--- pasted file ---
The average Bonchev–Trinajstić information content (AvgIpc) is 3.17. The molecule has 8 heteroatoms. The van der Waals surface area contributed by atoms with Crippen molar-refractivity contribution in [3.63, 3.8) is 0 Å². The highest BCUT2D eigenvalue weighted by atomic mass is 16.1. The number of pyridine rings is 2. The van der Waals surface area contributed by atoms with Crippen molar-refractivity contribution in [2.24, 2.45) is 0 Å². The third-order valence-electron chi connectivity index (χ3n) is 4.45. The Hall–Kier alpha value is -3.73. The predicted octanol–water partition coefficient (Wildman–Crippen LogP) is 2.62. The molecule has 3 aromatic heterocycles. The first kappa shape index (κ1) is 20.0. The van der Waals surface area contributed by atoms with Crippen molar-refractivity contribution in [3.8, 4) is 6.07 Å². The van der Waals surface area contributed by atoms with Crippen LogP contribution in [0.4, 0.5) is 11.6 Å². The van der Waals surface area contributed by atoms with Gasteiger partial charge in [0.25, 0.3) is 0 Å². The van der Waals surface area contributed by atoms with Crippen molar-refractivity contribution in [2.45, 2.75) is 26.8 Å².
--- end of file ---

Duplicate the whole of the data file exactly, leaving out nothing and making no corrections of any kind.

The average Bonchev–Trinajstić information content (AvgIpc) is 3.17. The molecule has 8 heteroatoms. The van der Waals surface area contributed by atoms with Crippen molar-refractivity contribution in [3.63, 3.8) is 0 Å². The highest BCUT2D eigenvalue weighted by atomic mass is 16.1. The number of pyridine rings is 2. The van der Waals surface area contributed by atoms with Crippen molar-refractivity contribution in [2.24, 2.45) is 0 Å². The third-order valence-electron chi connectivity index (χ3n) is 4.45. The Hall–Kier alpha value is -3.73. The predicted octanol–water partition coefficient (Wildman–Crippen LogP) is 2.62. The molecule has 3 aromatic heterocycles. The first kappa shape index (κ1) is 20.0. The van der Waals surface area contributed by atoms with Crippen molar-refractivity contribution in [3.8, 4) is 6.07 Å². The van der Waals surface area contributed by atoms with Crippen LogP contribution in [0.4, 0.5) is 11.6 Å². The van der Waals surface area contributed by atoms with Gasteiger partial charge in [0.25, 0.3) is 0 Å². The van der Waals surface area contributed by atoms with Crippen molar-refractivity contribution in [2.45, 2.75) is 26.8 Å².